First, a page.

As most of you are probably well aware, airlines really make their money on corporate contracts, especially with companies that require a lot of international travel in premium cabins.
Airlines sell $500 transatlantic economy tickets just to help cover costs, but really it’s the few people spending $10,000 on business class tickets who makes routes profitable.
Along those lines, corporate contracts can also make a huge difference. In some cases companies pay for a certain number of business class seats on a flight every day, regardless of whether or not they use them.
A Twitter user shared some fascinating banners that United created regarding some of their corporate contracts, apparently all revolving around their San Francisco hub.
Curious who are @United largest global corporate accounts? @Apple is in the top spot and contributes very much to success of SFO international flying especially the Shanghai service #UnitedAirlines #United #Apple #SFO #PVG #Shanghai #China pic.twitter.com/HNvIrz8wDg
— LAflyer (@LAflyr) January 11, 2019
While not surprising, it’s confirmed that Apple is United’s largest global customer, and they account for $150 million of United’s annual revenue. Sheesh! With the number of Apple products I buy, I feel like I should be entitled to Global Services by association. 😉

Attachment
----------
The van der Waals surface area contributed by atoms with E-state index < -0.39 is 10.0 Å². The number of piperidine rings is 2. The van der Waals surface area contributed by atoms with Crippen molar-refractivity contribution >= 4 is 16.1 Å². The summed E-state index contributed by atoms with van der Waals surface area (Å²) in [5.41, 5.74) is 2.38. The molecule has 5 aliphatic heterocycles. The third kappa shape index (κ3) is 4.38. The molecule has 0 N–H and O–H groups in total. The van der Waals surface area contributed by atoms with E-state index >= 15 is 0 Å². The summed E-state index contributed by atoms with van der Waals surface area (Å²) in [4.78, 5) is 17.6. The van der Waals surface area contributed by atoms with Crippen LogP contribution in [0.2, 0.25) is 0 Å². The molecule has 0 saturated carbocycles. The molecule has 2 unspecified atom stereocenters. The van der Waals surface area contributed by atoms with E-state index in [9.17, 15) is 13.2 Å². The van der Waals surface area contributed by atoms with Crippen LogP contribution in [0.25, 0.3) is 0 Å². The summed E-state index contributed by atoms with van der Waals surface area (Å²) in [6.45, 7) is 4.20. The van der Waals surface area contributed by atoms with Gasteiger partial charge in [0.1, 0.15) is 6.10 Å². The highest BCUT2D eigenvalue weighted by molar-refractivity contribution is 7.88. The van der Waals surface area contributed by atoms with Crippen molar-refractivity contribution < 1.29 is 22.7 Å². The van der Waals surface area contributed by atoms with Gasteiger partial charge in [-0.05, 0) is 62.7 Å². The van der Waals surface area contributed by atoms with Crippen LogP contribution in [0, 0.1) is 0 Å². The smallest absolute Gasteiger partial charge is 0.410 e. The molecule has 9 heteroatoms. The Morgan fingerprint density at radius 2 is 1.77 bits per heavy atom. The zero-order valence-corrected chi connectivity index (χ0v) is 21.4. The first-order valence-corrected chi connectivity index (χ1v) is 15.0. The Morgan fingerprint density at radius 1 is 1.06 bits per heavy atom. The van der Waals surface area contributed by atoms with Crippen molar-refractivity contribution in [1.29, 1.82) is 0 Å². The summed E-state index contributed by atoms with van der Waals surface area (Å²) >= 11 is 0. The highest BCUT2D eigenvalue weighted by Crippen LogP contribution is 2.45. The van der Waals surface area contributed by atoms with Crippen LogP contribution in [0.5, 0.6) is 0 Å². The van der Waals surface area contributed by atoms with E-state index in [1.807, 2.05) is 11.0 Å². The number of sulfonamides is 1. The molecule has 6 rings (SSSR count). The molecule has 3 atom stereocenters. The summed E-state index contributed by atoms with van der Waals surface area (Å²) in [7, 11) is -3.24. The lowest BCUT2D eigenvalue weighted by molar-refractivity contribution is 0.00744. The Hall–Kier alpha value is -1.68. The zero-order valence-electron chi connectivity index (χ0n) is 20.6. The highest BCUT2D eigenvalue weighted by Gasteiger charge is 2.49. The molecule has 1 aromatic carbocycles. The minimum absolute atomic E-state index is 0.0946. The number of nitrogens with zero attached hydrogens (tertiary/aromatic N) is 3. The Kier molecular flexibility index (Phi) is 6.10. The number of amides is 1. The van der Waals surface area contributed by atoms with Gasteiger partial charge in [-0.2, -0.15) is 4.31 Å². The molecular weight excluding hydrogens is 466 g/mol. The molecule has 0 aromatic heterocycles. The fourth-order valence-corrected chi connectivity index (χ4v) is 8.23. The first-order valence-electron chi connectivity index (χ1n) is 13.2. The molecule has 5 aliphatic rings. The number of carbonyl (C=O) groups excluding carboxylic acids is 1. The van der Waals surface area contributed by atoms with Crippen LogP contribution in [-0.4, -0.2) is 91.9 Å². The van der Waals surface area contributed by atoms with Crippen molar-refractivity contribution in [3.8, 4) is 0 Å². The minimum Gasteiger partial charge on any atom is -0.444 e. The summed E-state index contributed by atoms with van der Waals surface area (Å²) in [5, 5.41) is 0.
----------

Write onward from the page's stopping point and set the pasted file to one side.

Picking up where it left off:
United’s number one market for Apple is San Francisco to Shanghai, which accounts for $35 million of that annual revenue. Apparently Apple buys 50 business class seats on United daily between San Francisco and Shanghai. WOW.
It’s interesting to crunch the numbers there. If we’re talking about 50 business class seats in each direction daily (which this seems to suggest), that’s a total of 18,250 roundtrip business class tickets.
When you divide $35 million by that, that breaks down to ~$1,920 per ticket. That’s actually really low, and makes me wonder if we’re talking about 25 seats in each direction (in which case it would be ~$3,840).
However, my guess is that what’s happening here is really that Apple is paying to have the right to up to that many seats, and not that they’re actually occupying 50 seats per day. So that might be why the rate is so low, assuming the figure was one-way.
United operates two flights per day between San Francisco and Shanghai — one 787-8 and one 787-9. These planes have 36 and 48 business class seats, respectively, for a total of 84 business class seats in each direction daily.
If this is such a lucrative market you’d think they’d fly a Polaris-equipped plane, but then again, I guess they figure they have the contract, so they don’t really need to complete.
United’s 787 business class
The banner also lists the 10 biggest markets for Apple:
- Hong Kong
- Tel Aviv
Also listed is that:
- Facebook, Roche, and Google all spend over $34 million per year with United
- Deloitte, McKinsey & Company, Cisco, Applied Materials, PwC, and Oracle, all spend between $12 million and $17 million per year with United
Fascinating stuff, eh?
Do any of these numbers surprise you?
(Tip of the hat to @ericzchu)